As Ta-Nehisi Coates says once again:

To ignore the fact that one of the oldest republics in the world was erected on a foundation of white supremacy, to pretend that the problems of a dual society are the same as the problems of unregulated capitalism, is to cover the sin of national plunder with the sin of national lying. The lie ignores the fact that reducing American poverty and ending white supremacy are not the same. The lie ignores the fact that closing the “achievement gap” will do nothing to close the “injury gap,” in which black college graduates still suffer higher unemployment rates than white college graduates, and black job applicants without criminal records enjoy roughly the same chance of getting hired as white applicants with criminal records.

In short, there are two major forces at work: poverty and racism. Poor minority students have both forces working against them. By all means, we should support policies that boost the enrollment and completion of low-income students of color. Poor white students have a force working against them. Wealthy minority students have a different force working against them. Both poor white students and wealthy minority students, in addition to poor minority students, deserve special consideration in college admissions.

The University of Texas at Austin (UT) admissions policy at issue before the Supreme Court today is designed to counter both phenomena. UT’s primary admission policy – through which 75 percent of the class is admitted – confers admission to the top 10 percent of students in every high school class to any public UT campus. UT then admits the remaining 25 percent of its class through a more holistic admissions assessment, where race is given a bonus factor in order to attract wealthier students of color who would add “diversity within diversity,” and dismantle stereotypes and perceptions about black and Hispanic students.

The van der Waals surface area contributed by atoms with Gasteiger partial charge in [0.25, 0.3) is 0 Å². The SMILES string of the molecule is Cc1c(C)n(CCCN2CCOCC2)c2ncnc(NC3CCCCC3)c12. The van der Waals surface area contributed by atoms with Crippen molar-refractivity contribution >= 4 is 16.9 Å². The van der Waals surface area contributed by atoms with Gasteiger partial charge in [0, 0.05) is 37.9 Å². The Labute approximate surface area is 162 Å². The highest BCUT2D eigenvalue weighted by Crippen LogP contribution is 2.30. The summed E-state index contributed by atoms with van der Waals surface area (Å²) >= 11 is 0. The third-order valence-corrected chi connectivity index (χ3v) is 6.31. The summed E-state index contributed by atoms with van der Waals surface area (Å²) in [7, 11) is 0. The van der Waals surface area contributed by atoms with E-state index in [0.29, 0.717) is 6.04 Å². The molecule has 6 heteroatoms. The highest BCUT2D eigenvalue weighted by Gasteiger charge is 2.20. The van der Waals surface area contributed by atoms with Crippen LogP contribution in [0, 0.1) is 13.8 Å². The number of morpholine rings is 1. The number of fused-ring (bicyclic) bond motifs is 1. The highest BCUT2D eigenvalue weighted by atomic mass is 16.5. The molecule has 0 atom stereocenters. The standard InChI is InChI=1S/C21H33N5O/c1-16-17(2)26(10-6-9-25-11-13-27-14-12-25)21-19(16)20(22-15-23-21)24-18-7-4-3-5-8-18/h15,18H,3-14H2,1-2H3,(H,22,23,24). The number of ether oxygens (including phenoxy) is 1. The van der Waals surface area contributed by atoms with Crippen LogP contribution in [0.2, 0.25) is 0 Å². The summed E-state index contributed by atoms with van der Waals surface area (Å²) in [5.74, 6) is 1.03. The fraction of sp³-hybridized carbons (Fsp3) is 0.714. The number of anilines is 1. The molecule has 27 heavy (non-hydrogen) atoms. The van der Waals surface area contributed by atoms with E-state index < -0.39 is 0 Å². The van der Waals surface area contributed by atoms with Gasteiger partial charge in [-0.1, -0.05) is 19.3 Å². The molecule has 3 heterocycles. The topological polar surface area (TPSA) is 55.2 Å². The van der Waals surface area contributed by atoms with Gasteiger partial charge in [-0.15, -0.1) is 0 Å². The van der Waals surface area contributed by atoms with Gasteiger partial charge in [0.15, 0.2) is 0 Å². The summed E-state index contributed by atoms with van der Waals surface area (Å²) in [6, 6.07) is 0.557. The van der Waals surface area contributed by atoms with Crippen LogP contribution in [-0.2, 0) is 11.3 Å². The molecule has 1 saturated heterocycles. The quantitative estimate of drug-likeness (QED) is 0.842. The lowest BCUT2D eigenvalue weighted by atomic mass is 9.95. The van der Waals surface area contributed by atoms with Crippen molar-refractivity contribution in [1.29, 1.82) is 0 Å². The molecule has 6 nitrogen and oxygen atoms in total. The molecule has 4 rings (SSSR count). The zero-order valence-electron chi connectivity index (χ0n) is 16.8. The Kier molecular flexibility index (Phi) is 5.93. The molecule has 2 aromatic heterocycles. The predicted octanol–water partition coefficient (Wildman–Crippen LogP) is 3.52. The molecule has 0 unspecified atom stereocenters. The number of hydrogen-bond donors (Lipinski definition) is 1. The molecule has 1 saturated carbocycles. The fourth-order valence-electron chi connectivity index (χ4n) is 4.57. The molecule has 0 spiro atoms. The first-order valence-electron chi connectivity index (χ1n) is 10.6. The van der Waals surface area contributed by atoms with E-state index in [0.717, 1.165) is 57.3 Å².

Related: Our Fisher vs. UT Affirmative Action Argument


This first track (the top 10% plan) produces a degree of racial and economic diversity. But that degree rests on de facto education and residential segregation in Texas. In effect, the students of color who are admitted via the 10% plan are predominantly low-income. That means that while the 10% plan produces a degree of diversity, it doesn’t achieve enough. The 10% plan doesn’t produce true student body diversity much less evidence an institution’s meaningful commitment to diversity beyond the admissions office door, because it doesn’t produce intra-racial diversity as well as inter-racial diversity on campus.

To us, the ideal admissions plan prioritizes both socioeconomic and racial diversity as inextricably-linked, compelling goals. Race-based affirmative action is one important tool to achieve racial diversity for students of all economic backgrounds. Class-based affirmative action can be an important supplemental tool to achieve economic diversity for students from and within all racial backgrounds.

But let’s be clear. As important as the affirmative action in college admissions debate is, and it is important, the ultimate policy goal we should care about is ensuring a “meaningful commitment to diversity” on campus. That requires examination of not just whether a college enrolls a racially and economically diverse class, but whether a college also ensures that all students have an equal and substantial likelihood of achieving success measured in terms of graduation and beyond.


Related: Diversity Beyond Affirmative Action


As we all should know, there’s a lot more work to be done on the success front. Let’s not lose sight of that ultimate goal.